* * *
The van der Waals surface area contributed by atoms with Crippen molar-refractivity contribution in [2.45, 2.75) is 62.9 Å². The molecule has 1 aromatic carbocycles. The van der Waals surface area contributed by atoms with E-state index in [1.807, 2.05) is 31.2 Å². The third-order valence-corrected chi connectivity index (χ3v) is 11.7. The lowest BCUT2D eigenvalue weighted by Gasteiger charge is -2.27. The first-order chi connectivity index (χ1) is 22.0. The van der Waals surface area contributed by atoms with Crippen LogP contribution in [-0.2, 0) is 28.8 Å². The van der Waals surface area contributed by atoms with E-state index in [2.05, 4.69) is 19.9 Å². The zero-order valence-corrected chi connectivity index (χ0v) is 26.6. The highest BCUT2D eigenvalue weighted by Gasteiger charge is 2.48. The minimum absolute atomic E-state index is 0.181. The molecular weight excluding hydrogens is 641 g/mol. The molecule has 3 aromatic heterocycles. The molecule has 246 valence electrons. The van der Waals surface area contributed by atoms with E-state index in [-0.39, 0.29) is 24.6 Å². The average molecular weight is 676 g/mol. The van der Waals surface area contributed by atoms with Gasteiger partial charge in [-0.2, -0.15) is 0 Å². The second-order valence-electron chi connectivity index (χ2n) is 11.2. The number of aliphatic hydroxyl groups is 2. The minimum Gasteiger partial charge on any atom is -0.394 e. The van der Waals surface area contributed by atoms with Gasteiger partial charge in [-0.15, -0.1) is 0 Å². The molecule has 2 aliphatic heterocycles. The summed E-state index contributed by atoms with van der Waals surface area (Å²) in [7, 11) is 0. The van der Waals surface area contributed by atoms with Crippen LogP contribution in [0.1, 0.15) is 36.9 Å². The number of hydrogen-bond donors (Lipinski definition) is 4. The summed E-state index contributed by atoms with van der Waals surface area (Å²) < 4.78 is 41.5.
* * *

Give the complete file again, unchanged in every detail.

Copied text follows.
The van der Waals surface area contributed by atoms with Crippen molar-refractivity contribution in [2.45, 2.75) is 62.9 Å². The molecule has 1 aromatic carbocycles. The van der Waals surface area contributed by atoms with E-state index in [1.807, 2.05) is 31.2 Å². The third-order valence-corrected chi connectivity index (χ3v) is 11.7. The lowest BCUT2D eigenvalue weighted by Gasteiger charge is -2.27. The first-order chi connectivity index (χ1) is 22.0. The van der Waals surface area contributed by atoms with Crippen LogP contribution in [-0.2, 0) is 28.8 Å². The van der Waals surface area contributed by atoms with E-state index in [2.05, 4.69) is 19.9 Å². The zero-order valence-corrected chi connectivity index (χ0v) is 26.6. The highest BCUT2D eigenvalue weighted by Gasteiger charge is 2.48. The minimum absolute atomic E-state index is 0.181. The molecular weight excluding hydrogens is 641 g/mol. The molecule has 3 aromatic heterocycles. The molecule has 246 valence electrons. The van der Waals surface area contributed by atoms with E-state index in [-0.39, 0.29) is 24.6 Å². The average molecular weight is 676 g/mol. The van der Waals surface area contributed by atoms with Gasteiger partial charge in [-0.2, -0.15) is 0 Å². The second-order valence-electron chi connectivity index (χ2n) is 11.2. The number of aliphatic hydroxyl groups is 2. The minimum Gasteiger partial charge on any atom is -0.394 e. The van der Waals surface area contributed by atoms with Gasteiger partial charge in [-0.15, -0.1) is 0 Å². The molecule has 2 aliphatic heterocycles. The summed E-state index contributed by atoms with van der Waals surface area (Å²) in [7, 11) is 0. The van der Waals surface area contributed by atoms with Crippen LogP contribution in [0.1, 0.15) is 36.9 Å². The number of hydrogen-bond donors (Lipinski definition) is 4. The summed E-state index contributed by atoms with van der Waals surface area (Å²) < 4.78 is 41.5.